What Is Income Risk?

Income risk is the risk that the income stream paid by a fund will decrease in response to a drop in interest rates. This risk is most prevalent in money market and other short-term income fund strategies (versus longer-term strategies that lock in interest rates). Income risk is an extension of the interest-rate risk on an individual bond.

Key Takeaways

  • Income risk is the risk that the yield of a fund investing in short-term debt securities will decrease because of a decline in interest rates.
  • This risk is most prevalent in money market and other short-term income fund strategies.
  • The fluctuation of interest rates can often have a significant effect on the performance of various investments held by a short-term investment fund; this increases the degree of income risk for that fund because the income generated by the fund is continually reinvested at the current rate.

Understanding Income Risk

Income risk is the risk that the yield of a fund investing in short-term debt securities will decrease because of a decline in interest rates. The fluctuation of interest rates can often have a significant effect on the performance of various investments held by a short-term investment fund; this increases the degree of income risk for that fund. This is because the income generated by the fund is continually reinvested at the current rate. For example, consider a mutual fund that invests in money market securities with maturities of less than a year. If interest rates decline, then the yield on the money market fund will also decline: when the money market securities mature, the returns are reinvested at lower interest rates. Income risk is the same concept as interest-rate risk, but the income risk applies to funds, while the interest-rate risk applies to individual debt securities.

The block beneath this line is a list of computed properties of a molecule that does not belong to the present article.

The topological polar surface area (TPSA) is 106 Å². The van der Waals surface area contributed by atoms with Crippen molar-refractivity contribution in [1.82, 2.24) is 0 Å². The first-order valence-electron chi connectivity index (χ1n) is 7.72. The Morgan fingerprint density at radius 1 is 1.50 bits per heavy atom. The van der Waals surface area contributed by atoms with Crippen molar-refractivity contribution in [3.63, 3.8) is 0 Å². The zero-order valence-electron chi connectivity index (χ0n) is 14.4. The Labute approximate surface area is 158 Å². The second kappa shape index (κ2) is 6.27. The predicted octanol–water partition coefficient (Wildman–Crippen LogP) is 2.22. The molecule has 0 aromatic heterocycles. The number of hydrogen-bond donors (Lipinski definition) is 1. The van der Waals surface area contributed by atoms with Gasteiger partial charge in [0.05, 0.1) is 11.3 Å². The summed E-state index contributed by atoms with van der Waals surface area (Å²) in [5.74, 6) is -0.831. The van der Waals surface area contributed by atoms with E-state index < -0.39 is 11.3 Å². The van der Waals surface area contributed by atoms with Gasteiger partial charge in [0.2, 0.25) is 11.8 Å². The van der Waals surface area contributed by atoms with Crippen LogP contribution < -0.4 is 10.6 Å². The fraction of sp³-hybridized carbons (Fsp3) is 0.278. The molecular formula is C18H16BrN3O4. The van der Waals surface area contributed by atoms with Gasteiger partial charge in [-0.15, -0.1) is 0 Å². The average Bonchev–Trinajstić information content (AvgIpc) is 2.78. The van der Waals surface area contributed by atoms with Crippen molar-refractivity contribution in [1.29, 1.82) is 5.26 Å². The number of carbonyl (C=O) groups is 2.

The interest rates used to calculate the payout from a money market fund are typically a little less than the prevailing rate. This means that if the current interest rate is 4%, the money market may base income disbursements on a rate of 3.75%. Should the current interest rate dip to 3%, then the money market will adjust accordingly, shifting the rate used to determine income payouts to 2.75%.

This approach makes it possible to always keep the disbursements below the amount of interest income generated, a factor that ensures the money market remains capable of generating more income in the future. At the same time, any beneficiaries of the fund find that their available income from the fund is reduced until interest rates increase.

One strategy for minimizing the degree of income risk associated with a portfolio is to diversify the assets so that long-term investments with fixed rates of interest are balanced with short-term income fund holdings. Doing so creates a situation in which the fixed rates on the long-term investments offset any decreases in income that may occur when interest rates drop. This helps to establish a more consistent floor for income payouts, allowing beneficiaries to arrange their budgets based on that minimum.